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# Philip has twice as many salamanders as Matt. If Philip

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Philip has twice as many salamanders as Matt. If Philip [#permalink]

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21 Aug 2004, 15:26
This topic is locked. If you want to discuss this question please re-post it in the respective forum.

Philip has twice as many salamanders as Matt. If Philip gives Matt 10 of his salamanders, he will have half as many as Matt. How many each has?

Here, the first eq is P=2M. Now, Kaplan formulates the second equation as P-10 = 1/2(M+10).

My question is, why should the second eq not be P-10 = 1/2(M).

Any thoughts?
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21 Aug 2004, 18:28
If Philip gives Matt 10 of his salamanders, he will have half as many as Matt.

In the hypothetical situation, "Philip gives Matt 10 of his salamanders"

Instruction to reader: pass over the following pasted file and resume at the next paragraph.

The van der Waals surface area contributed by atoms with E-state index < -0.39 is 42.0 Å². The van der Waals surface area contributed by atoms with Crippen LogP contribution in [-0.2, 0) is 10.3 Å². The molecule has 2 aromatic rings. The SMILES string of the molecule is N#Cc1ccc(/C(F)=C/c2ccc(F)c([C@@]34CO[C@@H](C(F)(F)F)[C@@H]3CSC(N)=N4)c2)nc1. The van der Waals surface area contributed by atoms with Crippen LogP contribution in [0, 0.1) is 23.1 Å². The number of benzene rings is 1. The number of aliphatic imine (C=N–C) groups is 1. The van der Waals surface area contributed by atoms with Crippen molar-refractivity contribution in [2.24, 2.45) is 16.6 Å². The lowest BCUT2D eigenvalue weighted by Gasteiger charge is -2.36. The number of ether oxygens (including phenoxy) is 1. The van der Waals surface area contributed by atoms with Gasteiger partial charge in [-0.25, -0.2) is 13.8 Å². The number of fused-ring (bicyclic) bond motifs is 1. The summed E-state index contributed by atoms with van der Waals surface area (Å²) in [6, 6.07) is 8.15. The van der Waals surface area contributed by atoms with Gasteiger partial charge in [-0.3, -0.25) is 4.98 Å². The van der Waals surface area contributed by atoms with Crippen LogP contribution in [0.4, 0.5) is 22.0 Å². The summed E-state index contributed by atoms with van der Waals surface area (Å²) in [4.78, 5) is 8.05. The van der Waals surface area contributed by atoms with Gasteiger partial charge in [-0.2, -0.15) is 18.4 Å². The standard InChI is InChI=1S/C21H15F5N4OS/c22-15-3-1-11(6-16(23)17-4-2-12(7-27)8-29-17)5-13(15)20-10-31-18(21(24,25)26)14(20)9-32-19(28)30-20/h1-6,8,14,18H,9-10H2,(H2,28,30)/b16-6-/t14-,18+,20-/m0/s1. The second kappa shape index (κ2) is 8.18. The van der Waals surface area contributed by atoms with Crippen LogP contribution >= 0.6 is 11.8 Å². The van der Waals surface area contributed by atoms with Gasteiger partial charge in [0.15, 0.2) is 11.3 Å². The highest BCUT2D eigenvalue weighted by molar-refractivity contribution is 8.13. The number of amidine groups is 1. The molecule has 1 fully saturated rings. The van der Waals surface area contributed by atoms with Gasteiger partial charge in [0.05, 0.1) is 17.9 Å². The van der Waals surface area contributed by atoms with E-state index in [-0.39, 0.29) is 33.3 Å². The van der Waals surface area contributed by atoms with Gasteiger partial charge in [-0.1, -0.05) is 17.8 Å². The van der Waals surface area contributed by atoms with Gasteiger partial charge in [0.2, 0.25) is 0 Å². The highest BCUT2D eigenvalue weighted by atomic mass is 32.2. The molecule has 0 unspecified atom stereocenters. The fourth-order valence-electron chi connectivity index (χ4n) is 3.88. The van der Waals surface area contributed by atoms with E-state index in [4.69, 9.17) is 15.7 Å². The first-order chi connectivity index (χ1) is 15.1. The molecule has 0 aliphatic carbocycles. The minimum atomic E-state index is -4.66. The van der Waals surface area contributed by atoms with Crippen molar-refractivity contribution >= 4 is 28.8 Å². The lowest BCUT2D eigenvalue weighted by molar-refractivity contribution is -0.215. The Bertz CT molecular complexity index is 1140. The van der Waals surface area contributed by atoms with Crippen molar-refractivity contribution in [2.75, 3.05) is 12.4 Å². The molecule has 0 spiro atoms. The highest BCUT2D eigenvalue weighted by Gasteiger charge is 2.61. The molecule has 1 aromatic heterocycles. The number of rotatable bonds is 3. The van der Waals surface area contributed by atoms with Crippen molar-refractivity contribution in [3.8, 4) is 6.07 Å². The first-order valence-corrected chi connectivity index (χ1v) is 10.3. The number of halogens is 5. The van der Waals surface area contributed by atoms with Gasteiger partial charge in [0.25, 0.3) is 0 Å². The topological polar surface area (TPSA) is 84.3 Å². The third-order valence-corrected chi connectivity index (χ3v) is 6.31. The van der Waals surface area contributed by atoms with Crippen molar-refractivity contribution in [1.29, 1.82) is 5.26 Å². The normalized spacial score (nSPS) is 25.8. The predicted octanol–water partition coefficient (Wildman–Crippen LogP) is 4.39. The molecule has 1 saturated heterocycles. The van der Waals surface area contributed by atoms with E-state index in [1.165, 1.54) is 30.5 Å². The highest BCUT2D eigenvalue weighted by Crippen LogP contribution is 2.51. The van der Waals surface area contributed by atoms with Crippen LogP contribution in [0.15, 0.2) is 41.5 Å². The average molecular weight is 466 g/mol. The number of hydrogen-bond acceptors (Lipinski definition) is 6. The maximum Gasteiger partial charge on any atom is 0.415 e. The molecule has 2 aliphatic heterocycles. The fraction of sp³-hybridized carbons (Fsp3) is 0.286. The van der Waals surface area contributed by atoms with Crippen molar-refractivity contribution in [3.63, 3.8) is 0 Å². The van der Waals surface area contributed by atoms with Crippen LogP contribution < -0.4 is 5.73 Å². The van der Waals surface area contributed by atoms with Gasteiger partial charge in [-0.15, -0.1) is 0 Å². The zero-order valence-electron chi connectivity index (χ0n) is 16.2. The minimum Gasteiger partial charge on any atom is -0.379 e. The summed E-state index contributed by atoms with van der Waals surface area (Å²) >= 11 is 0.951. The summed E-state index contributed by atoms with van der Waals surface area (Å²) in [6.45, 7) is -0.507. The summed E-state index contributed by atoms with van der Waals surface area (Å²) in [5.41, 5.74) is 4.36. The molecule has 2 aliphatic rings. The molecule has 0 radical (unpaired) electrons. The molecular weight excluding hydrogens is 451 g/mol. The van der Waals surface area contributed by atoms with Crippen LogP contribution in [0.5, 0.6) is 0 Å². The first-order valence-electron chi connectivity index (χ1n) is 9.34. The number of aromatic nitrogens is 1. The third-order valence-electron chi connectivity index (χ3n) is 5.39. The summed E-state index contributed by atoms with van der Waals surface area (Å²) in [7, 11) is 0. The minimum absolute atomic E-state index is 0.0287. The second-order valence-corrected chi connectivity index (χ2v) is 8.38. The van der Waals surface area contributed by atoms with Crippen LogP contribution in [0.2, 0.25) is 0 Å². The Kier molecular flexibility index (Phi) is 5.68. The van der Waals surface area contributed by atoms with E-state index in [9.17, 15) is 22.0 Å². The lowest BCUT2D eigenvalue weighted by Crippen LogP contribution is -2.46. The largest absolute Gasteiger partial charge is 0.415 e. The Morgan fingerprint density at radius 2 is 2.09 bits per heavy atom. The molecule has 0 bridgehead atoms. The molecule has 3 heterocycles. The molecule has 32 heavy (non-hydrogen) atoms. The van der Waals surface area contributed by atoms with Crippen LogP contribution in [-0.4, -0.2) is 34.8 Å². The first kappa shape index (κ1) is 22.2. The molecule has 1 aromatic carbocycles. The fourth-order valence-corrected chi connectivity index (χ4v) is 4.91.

Then the situation of P is: P - 10 (he gave away 10)
Then the situation of M is: M + 10 (he got 10 new salamanders)

Their relation ship is "Phillip (P-10) will have half as many as Matt (M+10)"
P-10 = 1/2(M+10).
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21 Aug 2004, 18:29
what you substract from Philip goes to Matt, that's why 10 needs to appear on both sides of the equation.

also, I would advise you to post a post a whole problem, and ask ppl to explain their answers, as opposed to giving it all out upfront. that's really the way to go in generating responses.
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23 Aug 2004, 01:02
the equation is

if matt has x then the other guy has 2x

therefore the equation is

2x-10 = x - x/2
if u solve it you will get x =8 and there 2x =16
cheers
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Jim

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23 Aug 2004, 02:42
I think Philip has 20 salamanders and Matt has 10 salamanders.

P = 2M

P - 10 = 1/2(M + 10)
P - 10 = 1/2M + 5
P = 1/2M + 15

1/2M + 15 = 2M
15 = 3/2M
M = 10
P = 2 * 10
P = 20

I think P = 16 and M = 8 is not possible with the other equation.

Correct me if I am wrong.

Regards,

Alex
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25 Aug 2004, 10:30
The second eq not is not P-10 = 1/2(M) because Matt has now M+10 not M.
cheers
25 Aug 2004, 10:30
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